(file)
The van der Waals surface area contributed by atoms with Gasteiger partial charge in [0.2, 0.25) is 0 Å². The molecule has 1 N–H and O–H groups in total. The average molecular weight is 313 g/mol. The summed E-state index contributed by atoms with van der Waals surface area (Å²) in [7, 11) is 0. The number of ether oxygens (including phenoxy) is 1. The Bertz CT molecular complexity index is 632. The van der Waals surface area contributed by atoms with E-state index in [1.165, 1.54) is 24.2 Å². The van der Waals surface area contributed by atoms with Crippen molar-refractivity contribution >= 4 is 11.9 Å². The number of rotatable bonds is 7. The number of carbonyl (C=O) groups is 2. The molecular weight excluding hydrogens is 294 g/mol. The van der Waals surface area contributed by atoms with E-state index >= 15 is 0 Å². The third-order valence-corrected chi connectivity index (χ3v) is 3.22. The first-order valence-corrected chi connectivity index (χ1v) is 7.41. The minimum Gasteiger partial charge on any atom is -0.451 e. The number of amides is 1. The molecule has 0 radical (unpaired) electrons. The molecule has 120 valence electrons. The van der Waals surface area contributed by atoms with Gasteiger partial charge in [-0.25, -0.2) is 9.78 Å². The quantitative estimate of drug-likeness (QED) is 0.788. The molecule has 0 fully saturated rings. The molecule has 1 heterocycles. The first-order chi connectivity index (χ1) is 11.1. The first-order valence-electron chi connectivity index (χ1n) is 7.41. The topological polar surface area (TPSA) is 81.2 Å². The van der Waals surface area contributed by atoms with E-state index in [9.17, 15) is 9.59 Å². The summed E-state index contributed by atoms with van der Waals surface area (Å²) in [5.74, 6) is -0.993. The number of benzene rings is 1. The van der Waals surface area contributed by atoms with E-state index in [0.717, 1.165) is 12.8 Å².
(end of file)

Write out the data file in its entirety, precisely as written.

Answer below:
The van der Waals surface area contributed by atoms with Gasteiger partial charge in [0.2, 0.25) is 0 Å². The molecule has 1 N–H and O–H groups in total. The average molecular weight is 313 g/mol. The summed E-state index contributed by atoms with van der Waals surface area (Å²) in [7, 11) is 0. The number of ether oxygens (including phenoxy) is 1. The Bertz CT molecular complexity index is 632. The van der Waals surface area contributed by atoms with E-state index in [1.165, 1.54) is 24.2 Å². The van der Waals surface area contributed by atoms with Crippen molar-refractivity contribution >= 4 is 11.9 Å². The number of rotatable bonds is 7. The number of carbonyl (C=O) groups is 2. The molecular weight excluding hydrogens is 294 g/mol. The van der Waals surface area contributed by atoms with E-state index >= 15 is 0 Å². The third-order valence-corrected chi connectivity index (χ3v) is 3.22. The first-order valence-corrected chi connectivity index (χ1v) is 7.41. The minimum Gasteiger partial charge on any atom is -0.451 e. The number of amides is 1. The molecule has 0 radical (unpaired) electrons. The molecule has 120 valence electrons. The van der Waals surface area contributed by atoms with Gasteiger partial charge in [-0.25, -0.2) is 9.78 Å². The quantitative estimate of drug-likeness (QED) is 0.788. The molecule has 0 fully saturated rings. The molecule has 1 heterocycles. The first-order chi connectivity index (χ1) is 11.1. The first-order valence-electron chi connectivity index (χ1n) is 7.41. The topological polar surface area (TPSA) is 81.2 Å². The van der Waals surface area contributed by atoms with E-state index in [9.17, 15) is 9.59 Å². The summed E-state index contributed by atoms with van der Waals surface area (Å²) in [5.74, 6) is -0.993. The number of benzene rings is 1. The van der Waals surface area contributed by atoms with E-state index in [0.717, 1.165) is 12.8 Å².